There is something strangely cathartic about seeing an old piece of hardware that has suffered the fate of time and neglect, get restored to its original glory (or close to it). Maybe on a psychological level, this plays to our recognition of our own mortality. Or maybe it's just the nostalgia. Whatever the case might be, there is a video making the rounds of an old, beat up Nintendo Game Boy being lovingly restored, and it's worth taking a coffee break to watch.
First released in 1989, the original Game Boy is an 8-bit handheld console that predates the Nintendo Switch by nearly three decades. It was a hugely popular system for its time, selling over 1 million units in the US alone during the first few weeks of availability. While technically inferior to the competition at the time, the system's long battery life and growing catalog of games helped make it a resounding success for Nintendo.
The original Game Boy has long been discontinued. Because there were so many sold, however, Game Boy systems are not too terribly difficult to find, though the condition can vary wildly. YouTube channel Odd Tinkering got its hands on one that was in rough shape and gave it a delightful restoration.
"As a 90’s kid I thought it would be cool to restore a Game Boy... I bought this one from Japan. It’s obviously dirty but it’s also very yellow... the screen is broken and it is missing a lot of vertical lines. Otherwise it seems to be fine. I had some issues with turning it on when I tested it but after I got it on, I’ve had no trouble," Odd Tinkering wrote.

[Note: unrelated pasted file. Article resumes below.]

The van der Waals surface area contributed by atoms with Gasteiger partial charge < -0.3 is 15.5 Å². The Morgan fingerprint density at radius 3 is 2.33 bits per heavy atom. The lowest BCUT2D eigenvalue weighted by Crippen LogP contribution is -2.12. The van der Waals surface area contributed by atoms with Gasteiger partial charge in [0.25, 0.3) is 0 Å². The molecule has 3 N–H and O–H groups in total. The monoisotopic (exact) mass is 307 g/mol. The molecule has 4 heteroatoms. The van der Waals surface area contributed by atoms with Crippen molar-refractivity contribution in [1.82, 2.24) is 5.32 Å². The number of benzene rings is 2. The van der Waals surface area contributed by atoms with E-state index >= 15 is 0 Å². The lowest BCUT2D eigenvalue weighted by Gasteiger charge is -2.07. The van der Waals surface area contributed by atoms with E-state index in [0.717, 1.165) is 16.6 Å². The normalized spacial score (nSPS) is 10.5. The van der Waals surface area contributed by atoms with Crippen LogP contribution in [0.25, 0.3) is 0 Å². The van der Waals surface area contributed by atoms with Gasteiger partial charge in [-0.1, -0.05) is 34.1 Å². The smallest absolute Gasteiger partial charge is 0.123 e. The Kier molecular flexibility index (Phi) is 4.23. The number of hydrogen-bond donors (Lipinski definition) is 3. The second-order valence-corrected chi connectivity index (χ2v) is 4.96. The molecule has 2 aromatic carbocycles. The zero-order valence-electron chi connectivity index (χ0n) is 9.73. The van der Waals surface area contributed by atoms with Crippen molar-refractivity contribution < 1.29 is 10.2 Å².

Seeing old electronics brought back to life is satisfying in and of itself, but if you also enjoy ASMR (autonomous sensory meridian response) videos, which are all the rage these days, you are in for a double treat. The ASMR effects are not overdone, but exist just enough to make this video even more nifty.
During the nearly 15-minute video, Odd Tinkering completely disassembles the Game Boy. In some parts, there is complementary text, though the video's description is far more thorough. It's a delicate process—perhaps not as delicate as tearing down some modern day gadgets, but there is certainly a level of difficulty here. For example, melting solder was required at one point to fix lines on the screen.
The use of ethanol played a key role in this restoration. It was used both to help remove some stubborn glue on the inside, and to clean the exterior shell. Soaking the chassis in a a tub of soapy water helped as well.
It took a lot of work, but the end result is a Game Boy with a new lease on life. Kudos to Odd Tinkering for the excellent restoration, and for documenting the process from start to finish in a video.
Images from Odd Tinkering via YouTube